Joe Vas, East Hampton’s athletic director, was upbeat as he spoke this past week of the large turnouts most of the fall sports teams have enjoyed, of coaching changes that ought to further strengthen various programs, and of work that is to begin soon to improve the varsity baseball and softball fields.
Even though the calendar says it’s September, last Thursday morning dawned hot and incredibly humid. Like many days this summer, it was downright tropical. Despite a 10-knot breeze out of the southwest, beads of sweat had formed on the back of my neck as I started up the diesel engine on my boat. The early morning sun was strong. It definitely felt more like the end of July.
Men’s slow-pitch came back to the Terry King ball field in Amagansett this spring following a five-year absence during which many of Amagansett’s former players swelled the numbers in Montauk’s bar league.
It was bound to happen. Overwarm water temperatures this summer, backed by the unpredictability of Mother Nature and other factors, has resulted in an outbreak of a nitrogen-fueled rust tide in a number of locales, including parts of Three Mile Harbor, Noyac Bay, and Little Peconic Bay. The bloom has also been widely seen in other waterways on both the North and South Shores of Long Island in recent weeks.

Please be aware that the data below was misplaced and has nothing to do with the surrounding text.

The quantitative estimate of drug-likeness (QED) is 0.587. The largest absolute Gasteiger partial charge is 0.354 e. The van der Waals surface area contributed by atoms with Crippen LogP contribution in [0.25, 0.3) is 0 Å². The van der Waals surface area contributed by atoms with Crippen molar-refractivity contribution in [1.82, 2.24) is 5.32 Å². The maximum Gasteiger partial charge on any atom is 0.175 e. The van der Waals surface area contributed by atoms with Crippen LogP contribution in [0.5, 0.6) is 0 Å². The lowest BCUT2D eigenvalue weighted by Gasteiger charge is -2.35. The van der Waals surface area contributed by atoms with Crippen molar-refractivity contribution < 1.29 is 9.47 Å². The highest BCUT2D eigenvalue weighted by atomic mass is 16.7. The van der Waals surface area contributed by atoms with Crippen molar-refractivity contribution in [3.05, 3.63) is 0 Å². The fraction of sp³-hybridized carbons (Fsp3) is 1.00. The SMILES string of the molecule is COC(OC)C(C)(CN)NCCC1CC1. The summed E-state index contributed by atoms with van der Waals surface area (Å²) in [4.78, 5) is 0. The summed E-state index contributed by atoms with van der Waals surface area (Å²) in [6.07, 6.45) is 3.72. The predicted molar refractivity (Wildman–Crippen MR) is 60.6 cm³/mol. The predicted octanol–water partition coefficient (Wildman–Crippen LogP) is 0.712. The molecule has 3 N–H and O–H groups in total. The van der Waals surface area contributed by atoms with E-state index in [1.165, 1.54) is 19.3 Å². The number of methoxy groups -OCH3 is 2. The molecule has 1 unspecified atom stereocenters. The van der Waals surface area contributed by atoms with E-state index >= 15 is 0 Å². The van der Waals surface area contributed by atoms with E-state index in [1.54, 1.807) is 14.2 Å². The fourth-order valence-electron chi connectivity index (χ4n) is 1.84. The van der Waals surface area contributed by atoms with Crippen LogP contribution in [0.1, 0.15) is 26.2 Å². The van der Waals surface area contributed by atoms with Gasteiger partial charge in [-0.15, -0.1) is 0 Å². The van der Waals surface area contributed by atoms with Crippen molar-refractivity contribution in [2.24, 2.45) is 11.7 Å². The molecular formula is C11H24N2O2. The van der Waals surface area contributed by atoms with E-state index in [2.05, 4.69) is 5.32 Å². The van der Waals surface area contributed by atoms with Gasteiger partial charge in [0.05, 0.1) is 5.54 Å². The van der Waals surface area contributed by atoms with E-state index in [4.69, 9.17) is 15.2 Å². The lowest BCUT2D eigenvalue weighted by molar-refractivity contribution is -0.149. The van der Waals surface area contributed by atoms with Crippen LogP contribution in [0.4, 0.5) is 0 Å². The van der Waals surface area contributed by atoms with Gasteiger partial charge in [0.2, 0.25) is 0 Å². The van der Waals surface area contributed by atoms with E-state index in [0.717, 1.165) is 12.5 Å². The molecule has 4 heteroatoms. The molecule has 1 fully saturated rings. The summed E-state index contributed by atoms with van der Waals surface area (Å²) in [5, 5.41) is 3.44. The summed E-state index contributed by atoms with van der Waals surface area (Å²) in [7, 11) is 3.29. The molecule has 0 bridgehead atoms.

t was the wise Greek Archimedes who in 250 B.C. formulated the principle of buoyancy and that a chunk of something that drops into the sea and floats displaces its own mass. If it sinks below the surface, it displaces its own volume. When a glacier slides off a mountain face into the ocean, it displaces its own mass, and the sea rises proportionately. As it slowly melts away and becomes one with the sea, the sea rises a bit more.
Isabella Tarbet broke a toe on “something” in the surf the day before an ocean lifeguard test that she wanted to take this summer, but it’s all right now, as she proved in the Great Bonac 5K in Springs Monday, finishing fifth among the females in Great Bonac’s 5K.
Michel Vaillancourt, who designed Sunday’s Grand Prix course, one that he thought was “tough, but not super tough,” predicted during the walkthrough that the 34 horse and rider combinations would have trouble at the next to last fence, owing to the fact that after having pushed their mounts through an in-and-out preceding it they’d have little time to collect themselves for the penultimate one.